Fundamentals of Statistics contains material of various lectures and courses of H. Lohninger on statistics, data analysis and here for more.

Test for Normality

The test for normality is a commonly needed procedure, since many of the statistical procedures are assumed to be applied to normally distributed data. In general, the test for normality can be achieved by applying a goodness-of-fit method (i.e. chi-square test, or Kolmogorov-Smirnov test). These two tests, however, do not perform well (the power of these tests is not too high). Therefore some other tests have been developed, which have various advantages but also some drawbacks: the power of the Shapiro-Wilk test is good, but the calculation procedure is rather cumbersome. A comparison of various tests for normality is given in the book of D'Agostino and M.A. Stephens.

The following table provides a survey on the most common tests for comparing distributions. All but the Shapiro-Wilk test can also be used to test for distributions other than the normal distribution.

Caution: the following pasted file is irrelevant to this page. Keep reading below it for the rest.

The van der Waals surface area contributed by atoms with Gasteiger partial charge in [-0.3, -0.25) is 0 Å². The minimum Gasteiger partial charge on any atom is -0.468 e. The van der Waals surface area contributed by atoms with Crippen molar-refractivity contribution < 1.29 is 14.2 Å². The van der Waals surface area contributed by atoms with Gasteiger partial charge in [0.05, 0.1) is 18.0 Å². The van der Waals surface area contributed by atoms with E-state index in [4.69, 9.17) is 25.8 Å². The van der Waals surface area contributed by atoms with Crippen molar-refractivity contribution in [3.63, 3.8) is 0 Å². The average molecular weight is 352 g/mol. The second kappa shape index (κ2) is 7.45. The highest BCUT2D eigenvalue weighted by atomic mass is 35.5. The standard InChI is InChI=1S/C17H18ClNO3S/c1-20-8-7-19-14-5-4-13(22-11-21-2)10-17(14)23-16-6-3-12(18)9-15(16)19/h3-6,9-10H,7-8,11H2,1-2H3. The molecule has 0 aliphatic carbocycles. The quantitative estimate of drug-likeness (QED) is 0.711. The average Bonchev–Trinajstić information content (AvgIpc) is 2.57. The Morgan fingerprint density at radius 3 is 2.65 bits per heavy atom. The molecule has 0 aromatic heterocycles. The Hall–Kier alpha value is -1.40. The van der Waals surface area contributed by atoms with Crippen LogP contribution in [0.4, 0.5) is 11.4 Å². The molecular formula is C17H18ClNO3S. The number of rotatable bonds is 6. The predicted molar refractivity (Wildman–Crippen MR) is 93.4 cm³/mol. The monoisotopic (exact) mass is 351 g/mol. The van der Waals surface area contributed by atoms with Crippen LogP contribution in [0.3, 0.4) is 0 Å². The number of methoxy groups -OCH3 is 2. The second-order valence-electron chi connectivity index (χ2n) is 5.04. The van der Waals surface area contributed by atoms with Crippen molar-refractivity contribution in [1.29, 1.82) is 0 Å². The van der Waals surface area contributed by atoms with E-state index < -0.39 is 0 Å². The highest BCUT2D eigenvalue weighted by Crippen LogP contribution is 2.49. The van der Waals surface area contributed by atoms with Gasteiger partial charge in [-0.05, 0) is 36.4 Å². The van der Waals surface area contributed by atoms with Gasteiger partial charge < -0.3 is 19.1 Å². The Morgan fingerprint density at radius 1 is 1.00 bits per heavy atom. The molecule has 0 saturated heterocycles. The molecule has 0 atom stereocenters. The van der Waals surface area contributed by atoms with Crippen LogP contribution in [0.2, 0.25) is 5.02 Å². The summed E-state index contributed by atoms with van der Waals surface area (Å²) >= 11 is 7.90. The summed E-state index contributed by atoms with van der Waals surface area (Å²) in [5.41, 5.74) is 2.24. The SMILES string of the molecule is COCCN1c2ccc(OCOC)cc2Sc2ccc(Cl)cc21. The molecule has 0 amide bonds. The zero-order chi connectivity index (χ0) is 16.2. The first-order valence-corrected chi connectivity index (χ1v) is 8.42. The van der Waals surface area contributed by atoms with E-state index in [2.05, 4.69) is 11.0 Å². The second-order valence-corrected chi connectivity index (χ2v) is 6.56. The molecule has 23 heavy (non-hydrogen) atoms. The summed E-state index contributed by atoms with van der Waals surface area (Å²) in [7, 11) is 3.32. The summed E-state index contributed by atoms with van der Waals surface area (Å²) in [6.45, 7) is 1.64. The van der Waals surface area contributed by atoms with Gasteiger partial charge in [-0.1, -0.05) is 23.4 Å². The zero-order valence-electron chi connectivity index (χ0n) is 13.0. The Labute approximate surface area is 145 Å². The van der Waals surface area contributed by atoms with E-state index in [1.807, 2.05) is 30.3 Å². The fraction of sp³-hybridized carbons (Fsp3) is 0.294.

Test  Advantages  Disadvantages
Chi-Square test
  • appropriate for any level of measurment
  • ties may be problematic
  • grouping of observations required (frequencies per group must be > 5)
  • unsuitable for small samples
  • statistic based on squares
Kolmogorov-Smirnov test
  • suitable for small samples
  • ties are no problem
  • omnibus test
Lilliefors test
  • higher power than KS test
  • no categorical data
Anderson-Darling test
  • high power when testing for normal distribution
  • more precise than KS test (especially in the outer parts of the distribution)
  • no categorical data
  • statistic based on squares
Shapiro-Wilk test
  • highest power among all tests for normality
  • test for normality only
  • computer required due to complicated procedure
Cramér-von-Mises test
  • higher power than KS test
  • statistic based on squares
  • no categorical data